thetimes | It’s the most exclusive party in the world — the Oscars of the fashion industry and the red carpet with the highest stakes — but what actually happens beyond the velvet rope at Anna Wintour’s Met Gala has remained a mystery to the likes of you and me.
Until now. A new documentary, The First Monday in May, follows the Vogue editor along with the fashion curator Andrew Bolton as they plan the Metropolitan Museum’s 2015 costume exhibition and the party to end all parties that will launch it to the rest of the world.
“There’s something surreal about the spectacle of all those people in such a heightened atmosphere,” says Rossi. “One of the theses of the film is that celebrity and haute couture combine to transcend their individual parts and become something even more powerful together.” Therein lies the event’s allure for the rest of us plebs: its mystique and its sheer stardust quota. Does it live up to the hype?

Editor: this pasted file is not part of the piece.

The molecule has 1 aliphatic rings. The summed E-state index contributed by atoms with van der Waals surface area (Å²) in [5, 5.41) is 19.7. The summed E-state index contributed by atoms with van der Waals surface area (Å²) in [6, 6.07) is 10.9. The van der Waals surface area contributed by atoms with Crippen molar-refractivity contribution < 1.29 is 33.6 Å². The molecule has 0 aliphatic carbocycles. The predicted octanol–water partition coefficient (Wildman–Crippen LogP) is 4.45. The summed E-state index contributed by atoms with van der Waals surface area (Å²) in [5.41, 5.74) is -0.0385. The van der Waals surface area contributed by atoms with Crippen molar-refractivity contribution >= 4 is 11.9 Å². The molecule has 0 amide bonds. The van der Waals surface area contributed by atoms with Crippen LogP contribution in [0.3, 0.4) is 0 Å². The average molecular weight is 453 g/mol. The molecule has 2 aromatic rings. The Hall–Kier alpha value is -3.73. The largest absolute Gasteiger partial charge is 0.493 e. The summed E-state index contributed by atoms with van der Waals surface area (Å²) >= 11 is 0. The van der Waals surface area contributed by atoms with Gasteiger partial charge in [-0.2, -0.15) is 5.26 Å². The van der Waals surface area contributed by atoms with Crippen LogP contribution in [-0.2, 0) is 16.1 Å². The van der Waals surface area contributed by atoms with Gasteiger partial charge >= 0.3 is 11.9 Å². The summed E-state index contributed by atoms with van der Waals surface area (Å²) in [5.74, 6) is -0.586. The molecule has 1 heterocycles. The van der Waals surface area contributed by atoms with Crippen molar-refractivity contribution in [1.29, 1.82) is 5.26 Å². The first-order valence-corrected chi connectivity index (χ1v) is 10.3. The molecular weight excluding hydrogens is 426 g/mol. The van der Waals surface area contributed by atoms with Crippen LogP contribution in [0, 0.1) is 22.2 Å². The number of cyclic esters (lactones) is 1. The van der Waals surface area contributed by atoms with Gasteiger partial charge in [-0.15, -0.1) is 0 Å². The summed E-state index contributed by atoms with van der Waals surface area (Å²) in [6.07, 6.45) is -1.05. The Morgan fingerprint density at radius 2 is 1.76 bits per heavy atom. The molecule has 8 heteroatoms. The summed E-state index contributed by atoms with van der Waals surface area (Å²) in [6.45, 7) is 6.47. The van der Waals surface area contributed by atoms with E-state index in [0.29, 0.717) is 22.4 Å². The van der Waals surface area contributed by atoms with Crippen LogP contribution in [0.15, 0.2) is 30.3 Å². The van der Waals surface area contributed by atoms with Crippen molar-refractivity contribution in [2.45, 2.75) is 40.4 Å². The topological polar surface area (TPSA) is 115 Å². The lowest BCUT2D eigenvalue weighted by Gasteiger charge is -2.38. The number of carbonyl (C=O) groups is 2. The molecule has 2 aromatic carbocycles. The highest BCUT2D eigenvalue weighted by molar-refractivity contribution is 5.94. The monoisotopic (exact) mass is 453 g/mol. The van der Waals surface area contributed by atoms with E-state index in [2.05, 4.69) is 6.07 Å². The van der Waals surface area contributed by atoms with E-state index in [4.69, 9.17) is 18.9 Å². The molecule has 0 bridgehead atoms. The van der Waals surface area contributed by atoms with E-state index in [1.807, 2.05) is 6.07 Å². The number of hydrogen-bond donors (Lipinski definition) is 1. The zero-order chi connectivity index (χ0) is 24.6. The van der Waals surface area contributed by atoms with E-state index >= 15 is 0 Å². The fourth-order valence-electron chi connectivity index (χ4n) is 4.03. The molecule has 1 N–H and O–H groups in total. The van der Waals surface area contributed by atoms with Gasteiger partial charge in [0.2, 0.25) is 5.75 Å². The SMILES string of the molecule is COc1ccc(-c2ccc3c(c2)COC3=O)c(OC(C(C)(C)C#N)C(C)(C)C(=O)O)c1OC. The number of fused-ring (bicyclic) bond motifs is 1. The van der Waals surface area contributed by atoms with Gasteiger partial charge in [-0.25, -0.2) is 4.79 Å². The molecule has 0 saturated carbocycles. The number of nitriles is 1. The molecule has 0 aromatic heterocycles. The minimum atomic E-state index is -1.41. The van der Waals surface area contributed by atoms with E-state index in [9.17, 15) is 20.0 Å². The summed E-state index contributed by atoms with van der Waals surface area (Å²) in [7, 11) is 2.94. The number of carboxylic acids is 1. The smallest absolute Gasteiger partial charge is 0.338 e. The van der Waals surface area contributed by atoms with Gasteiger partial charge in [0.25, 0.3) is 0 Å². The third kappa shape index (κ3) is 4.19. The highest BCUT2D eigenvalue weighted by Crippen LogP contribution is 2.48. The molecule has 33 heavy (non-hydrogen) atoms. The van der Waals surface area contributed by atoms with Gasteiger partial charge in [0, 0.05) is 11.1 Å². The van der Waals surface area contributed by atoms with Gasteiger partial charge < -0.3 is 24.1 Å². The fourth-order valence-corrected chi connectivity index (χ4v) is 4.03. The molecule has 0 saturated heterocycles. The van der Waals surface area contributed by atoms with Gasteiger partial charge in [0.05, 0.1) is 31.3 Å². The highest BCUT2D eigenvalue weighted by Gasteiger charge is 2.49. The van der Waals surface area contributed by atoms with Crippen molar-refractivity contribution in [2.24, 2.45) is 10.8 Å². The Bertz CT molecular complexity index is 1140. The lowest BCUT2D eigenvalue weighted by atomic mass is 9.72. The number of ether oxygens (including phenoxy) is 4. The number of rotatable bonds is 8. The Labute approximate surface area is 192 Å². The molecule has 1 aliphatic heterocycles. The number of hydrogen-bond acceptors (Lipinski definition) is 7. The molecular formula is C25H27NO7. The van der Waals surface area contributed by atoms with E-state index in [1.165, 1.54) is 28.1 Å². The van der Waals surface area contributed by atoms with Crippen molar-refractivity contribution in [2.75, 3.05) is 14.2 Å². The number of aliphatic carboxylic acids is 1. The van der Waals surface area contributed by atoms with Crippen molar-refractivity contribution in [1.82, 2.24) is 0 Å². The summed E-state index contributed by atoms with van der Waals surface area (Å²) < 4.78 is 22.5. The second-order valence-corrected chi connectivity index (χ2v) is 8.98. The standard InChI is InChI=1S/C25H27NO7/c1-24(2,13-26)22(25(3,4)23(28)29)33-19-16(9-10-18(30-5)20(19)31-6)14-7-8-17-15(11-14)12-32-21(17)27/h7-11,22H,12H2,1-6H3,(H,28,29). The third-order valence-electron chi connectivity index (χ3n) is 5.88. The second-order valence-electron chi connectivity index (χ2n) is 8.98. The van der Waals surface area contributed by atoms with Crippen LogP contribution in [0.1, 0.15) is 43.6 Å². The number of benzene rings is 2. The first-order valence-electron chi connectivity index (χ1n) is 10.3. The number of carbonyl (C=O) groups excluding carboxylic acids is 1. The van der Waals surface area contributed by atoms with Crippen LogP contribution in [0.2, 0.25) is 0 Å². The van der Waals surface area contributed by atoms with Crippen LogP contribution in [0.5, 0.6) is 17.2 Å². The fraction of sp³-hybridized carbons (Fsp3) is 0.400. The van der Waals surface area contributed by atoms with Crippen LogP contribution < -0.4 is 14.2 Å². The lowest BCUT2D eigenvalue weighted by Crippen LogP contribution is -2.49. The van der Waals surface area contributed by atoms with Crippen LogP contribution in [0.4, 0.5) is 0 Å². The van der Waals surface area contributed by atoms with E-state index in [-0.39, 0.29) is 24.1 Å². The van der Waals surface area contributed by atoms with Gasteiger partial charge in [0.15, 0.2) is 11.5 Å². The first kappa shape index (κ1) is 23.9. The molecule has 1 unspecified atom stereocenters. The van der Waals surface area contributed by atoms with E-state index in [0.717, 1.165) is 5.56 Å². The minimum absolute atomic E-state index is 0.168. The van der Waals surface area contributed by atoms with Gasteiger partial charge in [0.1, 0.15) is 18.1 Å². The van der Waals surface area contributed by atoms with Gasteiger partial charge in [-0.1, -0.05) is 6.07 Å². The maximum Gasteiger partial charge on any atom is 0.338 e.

The first rule of the Met Gala has always been that you don’t talk about the Met Gala — or rather, you do, but only in suitably glowing terms. The few celebrities who have offered any other opinion of the annual bash haven’t been invited back.
Gwyneth Paltrow once described it as “hot, crowded and un-fun”; the comedian Tina Fey called it a “jerk parade” full of “all the people you would punch in the whole world”. For the rebel comic Amy Schumer, it was “people doing an impression of having a conversation, dressed like a bunch of f***ing assholes”.